An inquiry into causes of regional disparities in economic growth across Indian states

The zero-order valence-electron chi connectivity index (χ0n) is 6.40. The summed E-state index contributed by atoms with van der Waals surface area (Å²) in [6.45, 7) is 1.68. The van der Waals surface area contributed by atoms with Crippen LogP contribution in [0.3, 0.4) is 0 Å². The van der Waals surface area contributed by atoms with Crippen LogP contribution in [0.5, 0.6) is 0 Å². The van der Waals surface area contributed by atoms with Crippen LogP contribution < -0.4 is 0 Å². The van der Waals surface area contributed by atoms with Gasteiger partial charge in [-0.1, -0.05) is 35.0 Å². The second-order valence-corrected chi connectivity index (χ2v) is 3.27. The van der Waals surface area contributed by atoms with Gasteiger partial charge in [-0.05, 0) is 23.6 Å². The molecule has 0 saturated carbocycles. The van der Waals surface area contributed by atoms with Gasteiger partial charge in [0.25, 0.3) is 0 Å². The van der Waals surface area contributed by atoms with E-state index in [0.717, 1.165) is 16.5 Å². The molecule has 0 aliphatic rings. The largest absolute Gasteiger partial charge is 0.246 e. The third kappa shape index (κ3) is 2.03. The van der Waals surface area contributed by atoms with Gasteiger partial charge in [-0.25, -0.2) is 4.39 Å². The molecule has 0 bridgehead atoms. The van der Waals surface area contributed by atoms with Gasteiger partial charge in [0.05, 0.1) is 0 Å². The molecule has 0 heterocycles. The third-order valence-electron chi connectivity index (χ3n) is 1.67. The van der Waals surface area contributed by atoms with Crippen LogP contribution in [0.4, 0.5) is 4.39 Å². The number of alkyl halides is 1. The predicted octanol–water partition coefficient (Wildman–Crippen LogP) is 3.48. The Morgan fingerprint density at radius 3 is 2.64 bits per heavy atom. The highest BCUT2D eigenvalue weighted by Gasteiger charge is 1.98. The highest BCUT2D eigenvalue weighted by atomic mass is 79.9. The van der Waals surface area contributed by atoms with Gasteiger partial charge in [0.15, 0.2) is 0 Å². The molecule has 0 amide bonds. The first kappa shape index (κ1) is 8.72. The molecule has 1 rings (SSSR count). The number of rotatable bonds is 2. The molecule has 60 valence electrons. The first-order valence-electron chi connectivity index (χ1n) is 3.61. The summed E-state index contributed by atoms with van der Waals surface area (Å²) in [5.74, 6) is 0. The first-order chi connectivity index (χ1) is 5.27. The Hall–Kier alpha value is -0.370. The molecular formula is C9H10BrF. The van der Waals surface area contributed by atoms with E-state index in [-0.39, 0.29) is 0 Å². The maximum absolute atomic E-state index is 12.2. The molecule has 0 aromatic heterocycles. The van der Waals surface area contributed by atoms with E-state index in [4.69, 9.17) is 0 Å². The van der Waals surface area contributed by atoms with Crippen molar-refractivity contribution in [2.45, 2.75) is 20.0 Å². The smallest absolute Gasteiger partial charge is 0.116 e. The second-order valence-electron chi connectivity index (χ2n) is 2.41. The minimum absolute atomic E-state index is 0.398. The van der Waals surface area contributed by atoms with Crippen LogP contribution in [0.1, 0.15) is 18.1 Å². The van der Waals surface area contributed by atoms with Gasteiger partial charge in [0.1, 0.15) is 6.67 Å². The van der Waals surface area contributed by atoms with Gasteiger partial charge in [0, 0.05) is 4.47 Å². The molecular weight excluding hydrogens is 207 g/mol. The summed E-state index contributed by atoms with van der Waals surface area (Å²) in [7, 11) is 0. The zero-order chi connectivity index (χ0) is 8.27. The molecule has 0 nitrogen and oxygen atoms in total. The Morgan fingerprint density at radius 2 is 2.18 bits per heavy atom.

This thesis documents some stylised facts of what sustains unequal economic growth across Indian states over the period 1965-1997. It documents the dynamics of the convergence of incomes across the Indian states by tracking the evolution of the entire income distribution over 1965-97, instead of using standard regression and time series analyses. This approach, known in the literature as the distribution dynamics approach, reveals patterns of catch-up, which remain obscured in standard parametric approaches. The findings document a decline in disparities in the late sixties, with a subsequent increase in inequality in the seventies, eighties, and nineties. This is accompanied by the polarisation of the income distribution into two convergence clubs, one at around 125% of the national average, and at 50% of the national average. The latter half of the thesis tries to explain these stylised facts using both non-parametric and parametric techniques. The distribution dynamics reveal that the disparate distribution of infrastructure - both economic and social - strongly explains the formation of the lower income club. Fiscal deficits seem to partially explain club formation at the higher income levels. Standard panel regression analyses reveal that education, especially primary education, is associated with better growth performances. Macroeconomic stability is also associated with higher growth., while political instability and the lack of political governance is found to be negatively associated with growth too. Such findings have interesting implications for economic policy. The distribution dynamics reveal that an all-encompassing "global" policy for all states may not be appropriate - cohesive forces governing the formation of the two convergence clubs are different, hence, states belonging to different clubs require specific policies to address unequal growth performances. In terms of policy content, basic infrastructure, such as health, education, transport, and political governance require the most attention in the lower income states, while for higher income states, macroeconomic stability and political governance, seem to be the more important.